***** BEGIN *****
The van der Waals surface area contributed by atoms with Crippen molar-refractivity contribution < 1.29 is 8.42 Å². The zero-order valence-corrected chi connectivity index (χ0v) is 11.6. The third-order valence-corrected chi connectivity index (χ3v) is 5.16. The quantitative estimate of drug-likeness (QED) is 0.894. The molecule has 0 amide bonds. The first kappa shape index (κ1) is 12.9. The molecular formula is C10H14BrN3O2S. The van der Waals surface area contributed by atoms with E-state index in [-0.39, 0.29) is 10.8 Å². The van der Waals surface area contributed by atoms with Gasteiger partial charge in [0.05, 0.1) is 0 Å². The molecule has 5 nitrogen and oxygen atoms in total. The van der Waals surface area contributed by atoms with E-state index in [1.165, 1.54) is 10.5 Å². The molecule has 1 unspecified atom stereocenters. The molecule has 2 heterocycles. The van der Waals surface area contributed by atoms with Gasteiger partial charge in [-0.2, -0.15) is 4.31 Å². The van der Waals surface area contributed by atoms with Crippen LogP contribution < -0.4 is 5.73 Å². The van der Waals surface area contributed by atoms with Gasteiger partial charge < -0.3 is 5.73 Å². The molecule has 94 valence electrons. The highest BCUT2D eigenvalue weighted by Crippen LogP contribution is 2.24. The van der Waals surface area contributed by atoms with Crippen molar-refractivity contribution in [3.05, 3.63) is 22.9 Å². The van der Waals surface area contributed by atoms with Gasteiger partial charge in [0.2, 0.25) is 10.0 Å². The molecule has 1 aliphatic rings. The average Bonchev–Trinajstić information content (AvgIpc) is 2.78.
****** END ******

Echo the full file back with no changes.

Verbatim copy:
The van der Waals surface area contributed by atoms with Crippen molar-refractivity contribution < 1.29 is 8.42 Å². The zero-order valence-corrected chi connectivity index (χ0v) is 11.6. The third-order valence-corrected chi connectivity index (χ3v) is 5.16. The quantitative estimate of drug-likeness (QED) is 0.894. The molecule has 0 amide bonds. The first kappa shape index (κ1) is 12.9. The molecular formula is C10H14BrN3O2S. The van der Waals surface area contributed by atoms with E-state index in [-0.39, 0.29) is 10.8 Å². The van der Waals surface area contributed by atoms with Gasteiger partial charge in [0.05, 0.1) is 0 Å². The molecule has 5 nitrogen and oxygen atoms in total. The van der Waals surface area contributed by atoms with E-state index in [1.165, 1.54) is 10.5 Å². The molecule has 1 unspecified atom stereocenters. The molecule has 2 heterocycles. The van der Waals surface area contributed by atoms with Gasteiger partial charge in [-0.2, -0.15) is 4.31 Å². The van der Waals surface area contributed by atoms with Crippen LogP contribution < -0.4 is 5.73 Å². The van der Waals surface area contributed by atoms with Gasteiger partial charge < -0.3 is 5.73 Å². The molecule has 94 valence electrons. The highest BCUT2D eigenvalue weighted by Crippen LogP contribution is 2.24. The van der Waals surface area contributed by atoms with Crippen molar-refractivity contribution in [3.05, 3.63) is 22.9 Å². The van der Waals surface area contributed by atoms with Gasteiger partial charge in [0.2, 0.25) is 10.0 Å². The molecule has 1 aliphatic rings. The average Bonchev–Trinajstić information content (AvgIpc) is 2.78.